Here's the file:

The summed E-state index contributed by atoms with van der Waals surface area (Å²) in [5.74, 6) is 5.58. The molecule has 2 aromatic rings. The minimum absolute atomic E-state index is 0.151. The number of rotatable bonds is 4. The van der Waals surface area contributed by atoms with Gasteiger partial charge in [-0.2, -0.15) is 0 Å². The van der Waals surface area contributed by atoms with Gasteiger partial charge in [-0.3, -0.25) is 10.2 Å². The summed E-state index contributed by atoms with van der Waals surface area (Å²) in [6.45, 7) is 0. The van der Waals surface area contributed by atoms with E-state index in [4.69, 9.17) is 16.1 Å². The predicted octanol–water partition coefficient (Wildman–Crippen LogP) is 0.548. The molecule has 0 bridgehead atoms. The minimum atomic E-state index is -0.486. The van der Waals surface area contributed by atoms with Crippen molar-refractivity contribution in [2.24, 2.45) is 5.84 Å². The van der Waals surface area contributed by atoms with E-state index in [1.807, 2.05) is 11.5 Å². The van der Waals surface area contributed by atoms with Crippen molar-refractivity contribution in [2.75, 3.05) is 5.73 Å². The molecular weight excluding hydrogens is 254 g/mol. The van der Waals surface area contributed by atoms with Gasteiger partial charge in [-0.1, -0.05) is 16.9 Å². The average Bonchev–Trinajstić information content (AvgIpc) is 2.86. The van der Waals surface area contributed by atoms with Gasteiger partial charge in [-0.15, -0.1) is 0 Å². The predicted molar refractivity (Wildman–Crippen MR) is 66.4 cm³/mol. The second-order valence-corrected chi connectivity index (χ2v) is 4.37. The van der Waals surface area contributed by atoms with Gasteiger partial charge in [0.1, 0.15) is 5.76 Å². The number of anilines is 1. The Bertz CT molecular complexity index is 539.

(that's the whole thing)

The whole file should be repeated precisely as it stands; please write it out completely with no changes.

The summed E-state index contributed by atoms with van der Waals surface area (Å²) in [5.74, 6) is 5.58. The molecule has 2 aromatic rings. The minimum absolute atomic E-state index is 0.151. The number of rotatable bonds is 4. The van der Waals surface area contributed by atoms with Gasteiger partial charge in [-0.2, -0.15) is 0 Å². The van der Waals surface area contributed by atoms with Gasteiger partial charge in [-0.3, -0.25) is 10.2 Å². The summed E-state index contributed by atoms with van der Waals surface area (Å²) in [6.45, 7) is 0. The van der Waals surface area contributed by atoms with E-state index in [4.69, 9.17) is 16.1 Å². The predicted octanol–water partition coefficient (Wildman–Crippen LogP) is 0.548. The molecule has 0 bridgehead atoms. The minimum atomic E-state index is -0.486. The van der Waals surface area contributed by atoms with Crippen molar-refractivity contribution in [2.24, 2.45) is 5.84 Å². The van der Waals surface area contributed by atoms with E-state index in [1.807, 2.05) is 11.5 Å². The van der Waals surface area contributed by atoms with Crippen molar-refractivity contribution in [2.75, 3.05) is 5.73 Å². The molecular weight excluding hydrogens is 254 g/mol. The van der Waals surface area contributed by atoms with Gasteiger partial charge in [-0.1, -0.05) is 16.9 Å². The average Bonchev–Trinajstić information content (AvgIpc) is 2.86. The van der Waals surface area contributed by atoms with Gasteiger partial charge in [-0.15, -0.1) is 0 Å². The predicted molar refractivity (Wildman–Crippen MR) is 66.4 cm³/mol. The second-order valence-corrected chi connectivity index (χ2v) is 4.37. The van der Waals surface area contributed by atoms with Gasteiger partial charge in [0.1, 0.15) is 5.76 Å². The number of anilines is 1. The Bertz CT molecular complexity index is 539.